It wasn’t long ago that the amount of silver existing above ground far exceeded that of gold. However, the last half century has seen silver consumption rise exponentially as the white metal has been utilized in both industry and technology. Conversely, nearly all the gold that has ever left the ground is still in existence. Industrial and technological uses for gold are reasonably rare when compared with silver, and instead it is largely hoarded in above-ground stores. As a result, experts estimate that the present above-ground gold supply exceeds that of silver by approximately four times.
Scarcity is one of the characteristics that impart value to precious metals in general, and silver grows scarcer by the hour. In 2010 industrial production of silver was up 18% due to rising demand from the technology sector. Silver’s value is increasing due to other market segments as well. While it is already being used in bandages, clothing, and medical devices, because of silver’s antibiotic properties, there is increasing demand for the metal in the health care industry as well.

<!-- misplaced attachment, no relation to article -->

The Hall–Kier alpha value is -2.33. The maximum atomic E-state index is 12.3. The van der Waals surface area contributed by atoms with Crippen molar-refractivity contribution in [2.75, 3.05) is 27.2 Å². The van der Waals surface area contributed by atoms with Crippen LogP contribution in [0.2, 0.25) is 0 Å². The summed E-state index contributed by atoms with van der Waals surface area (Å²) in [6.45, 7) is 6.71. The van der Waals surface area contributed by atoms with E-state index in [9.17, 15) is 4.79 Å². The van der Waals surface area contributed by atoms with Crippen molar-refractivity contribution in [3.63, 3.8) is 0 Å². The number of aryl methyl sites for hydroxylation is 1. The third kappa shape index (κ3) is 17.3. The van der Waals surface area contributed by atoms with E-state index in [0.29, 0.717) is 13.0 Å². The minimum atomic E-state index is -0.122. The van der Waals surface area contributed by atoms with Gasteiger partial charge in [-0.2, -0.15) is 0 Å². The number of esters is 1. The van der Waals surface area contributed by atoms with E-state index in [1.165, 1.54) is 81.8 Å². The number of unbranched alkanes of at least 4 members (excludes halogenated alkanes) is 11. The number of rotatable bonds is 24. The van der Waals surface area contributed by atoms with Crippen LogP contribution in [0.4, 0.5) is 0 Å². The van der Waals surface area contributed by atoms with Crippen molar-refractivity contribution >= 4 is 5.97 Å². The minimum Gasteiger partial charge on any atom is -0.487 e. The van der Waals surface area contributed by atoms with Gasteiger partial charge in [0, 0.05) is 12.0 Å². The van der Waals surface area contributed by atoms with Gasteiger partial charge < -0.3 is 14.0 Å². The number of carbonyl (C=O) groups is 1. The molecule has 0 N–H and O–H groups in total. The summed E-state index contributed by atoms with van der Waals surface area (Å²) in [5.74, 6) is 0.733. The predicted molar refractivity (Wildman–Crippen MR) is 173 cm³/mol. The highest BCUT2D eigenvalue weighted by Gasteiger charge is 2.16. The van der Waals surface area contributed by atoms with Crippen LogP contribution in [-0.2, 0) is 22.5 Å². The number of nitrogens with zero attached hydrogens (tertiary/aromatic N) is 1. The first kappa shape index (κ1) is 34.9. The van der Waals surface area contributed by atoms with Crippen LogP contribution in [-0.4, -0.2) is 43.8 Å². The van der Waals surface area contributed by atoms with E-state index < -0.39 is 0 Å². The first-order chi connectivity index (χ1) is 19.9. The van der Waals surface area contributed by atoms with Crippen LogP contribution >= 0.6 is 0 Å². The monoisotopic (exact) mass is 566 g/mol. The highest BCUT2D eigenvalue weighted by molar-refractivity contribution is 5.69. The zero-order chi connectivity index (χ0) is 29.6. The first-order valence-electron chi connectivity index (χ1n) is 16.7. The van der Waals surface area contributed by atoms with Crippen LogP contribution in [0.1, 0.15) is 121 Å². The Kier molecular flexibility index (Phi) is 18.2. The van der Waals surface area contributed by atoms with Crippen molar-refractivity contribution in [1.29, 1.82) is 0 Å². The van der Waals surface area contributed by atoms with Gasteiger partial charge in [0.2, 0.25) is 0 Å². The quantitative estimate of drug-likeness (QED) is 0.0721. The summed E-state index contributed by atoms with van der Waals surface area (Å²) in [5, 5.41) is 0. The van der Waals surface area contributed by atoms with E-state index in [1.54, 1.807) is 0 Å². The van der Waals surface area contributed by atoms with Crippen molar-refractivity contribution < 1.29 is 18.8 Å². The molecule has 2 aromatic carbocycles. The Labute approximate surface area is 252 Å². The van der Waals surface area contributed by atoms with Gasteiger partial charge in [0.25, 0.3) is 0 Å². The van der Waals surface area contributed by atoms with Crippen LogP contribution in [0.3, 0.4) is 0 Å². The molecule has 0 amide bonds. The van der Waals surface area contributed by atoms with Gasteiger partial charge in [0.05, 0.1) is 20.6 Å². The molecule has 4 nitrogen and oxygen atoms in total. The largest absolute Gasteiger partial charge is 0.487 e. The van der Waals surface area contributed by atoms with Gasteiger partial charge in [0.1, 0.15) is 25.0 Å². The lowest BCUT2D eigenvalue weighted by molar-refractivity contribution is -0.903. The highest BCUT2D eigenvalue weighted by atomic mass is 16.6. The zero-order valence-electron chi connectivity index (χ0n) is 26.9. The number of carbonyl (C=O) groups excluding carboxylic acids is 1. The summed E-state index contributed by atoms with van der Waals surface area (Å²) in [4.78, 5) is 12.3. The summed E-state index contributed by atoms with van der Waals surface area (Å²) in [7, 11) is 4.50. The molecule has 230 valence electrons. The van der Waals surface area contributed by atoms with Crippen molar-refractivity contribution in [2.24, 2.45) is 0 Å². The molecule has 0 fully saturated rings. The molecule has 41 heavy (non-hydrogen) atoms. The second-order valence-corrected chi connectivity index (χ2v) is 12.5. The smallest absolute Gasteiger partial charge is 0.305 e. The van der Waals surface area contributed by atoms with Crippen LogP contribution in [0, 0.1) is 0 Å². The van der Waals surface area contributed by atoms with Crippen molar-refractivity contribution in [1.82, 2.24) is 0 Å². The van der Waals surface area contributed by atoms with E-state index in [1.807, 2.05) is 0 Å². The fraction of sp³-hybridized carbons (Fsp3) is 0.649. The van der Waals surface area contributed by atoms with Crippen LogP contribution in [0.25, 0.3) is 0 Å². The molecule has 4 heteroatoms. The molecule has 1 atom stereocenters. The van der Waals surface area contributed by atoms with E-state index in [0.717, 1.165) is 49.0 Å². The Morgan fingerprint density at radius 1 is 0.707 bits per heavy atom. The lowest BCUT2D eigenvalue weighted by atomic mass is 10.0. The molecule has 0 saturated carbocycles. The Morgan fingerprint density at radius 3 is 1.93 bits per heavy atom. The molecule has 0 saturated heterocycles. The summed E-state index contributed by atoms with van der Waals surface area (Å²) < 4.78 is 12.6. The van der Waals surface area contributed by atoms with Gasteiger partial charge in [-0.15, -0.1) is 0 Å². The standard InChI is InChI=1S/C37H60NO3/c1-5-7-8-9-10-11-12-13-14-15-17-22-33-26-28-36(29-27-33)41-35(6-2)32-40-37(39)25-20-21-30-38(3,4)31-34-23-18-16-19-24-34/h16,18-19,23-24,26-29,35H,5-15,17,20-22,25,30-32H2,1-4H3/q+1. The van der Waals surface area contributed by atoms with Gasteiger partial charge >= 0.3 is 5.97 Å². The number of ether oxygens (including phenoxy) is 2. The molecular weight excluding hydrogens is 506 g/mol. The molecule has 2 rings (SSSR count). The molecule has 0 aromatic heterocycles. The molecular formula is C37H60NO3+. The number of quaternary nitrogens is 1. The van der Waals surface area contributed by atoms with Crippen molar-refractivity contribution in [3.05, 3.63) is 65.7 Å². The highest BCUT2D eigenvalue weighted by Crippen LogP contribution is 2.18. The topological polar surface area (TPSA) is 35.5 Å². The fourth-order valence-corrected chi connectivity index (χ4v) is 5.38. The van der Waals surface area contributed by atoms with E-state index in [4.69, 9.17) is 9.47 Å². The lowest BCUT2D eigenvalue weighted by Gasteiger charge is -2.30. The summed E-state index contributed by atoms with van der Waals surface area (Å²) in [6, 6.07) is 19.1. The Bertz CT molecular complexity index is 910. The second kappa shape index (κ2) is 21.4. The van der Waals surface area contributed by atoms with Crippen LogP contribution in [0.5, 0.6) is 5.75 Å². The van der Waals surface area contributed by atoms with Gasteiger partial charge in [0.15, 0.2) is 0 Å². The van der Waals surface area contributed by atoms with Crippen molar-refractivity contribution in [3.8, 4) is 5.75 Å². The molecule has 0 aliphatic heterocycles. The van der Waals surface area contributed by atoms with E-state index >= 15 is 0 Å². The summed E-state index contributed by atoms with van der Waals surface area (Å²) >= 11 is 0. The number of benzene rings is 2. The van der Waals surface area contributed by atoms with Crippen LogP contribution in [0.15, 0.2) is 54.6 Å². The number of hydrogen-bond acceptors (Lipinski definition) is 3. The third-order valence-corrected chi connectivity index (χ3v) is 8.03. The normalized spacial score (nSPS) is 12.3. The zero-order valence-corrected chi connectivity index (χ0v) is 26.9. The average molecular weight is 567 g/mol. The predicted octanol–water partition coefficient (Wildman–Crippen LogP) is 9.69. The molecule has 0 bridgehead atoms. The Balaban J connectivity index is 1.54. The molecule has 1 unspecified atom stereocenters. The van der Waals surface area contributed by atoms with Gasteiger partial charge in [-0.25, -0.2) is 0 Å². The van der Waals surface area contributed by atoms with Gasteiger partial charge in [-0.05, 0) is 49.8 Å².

Consumption of silver in industry has seen a surge in recent years. In 1999 only 100 million ounces of silver went into electronics industry while in 2011, as much as 250 million ounces of the metal may be consumed. It has become increasingly difficult to extract silver from mines considering the cost and time involved when compared to other, more lucrative metals. New mines identified in USA and Canada may take more than 10 years before a single ounce of the metal can be mined out, and the top eight silver producing states in US have all achieved peak production despite the newer technologies. According to US Geological Service, ore grades have collapsed 95% in the past 75 years.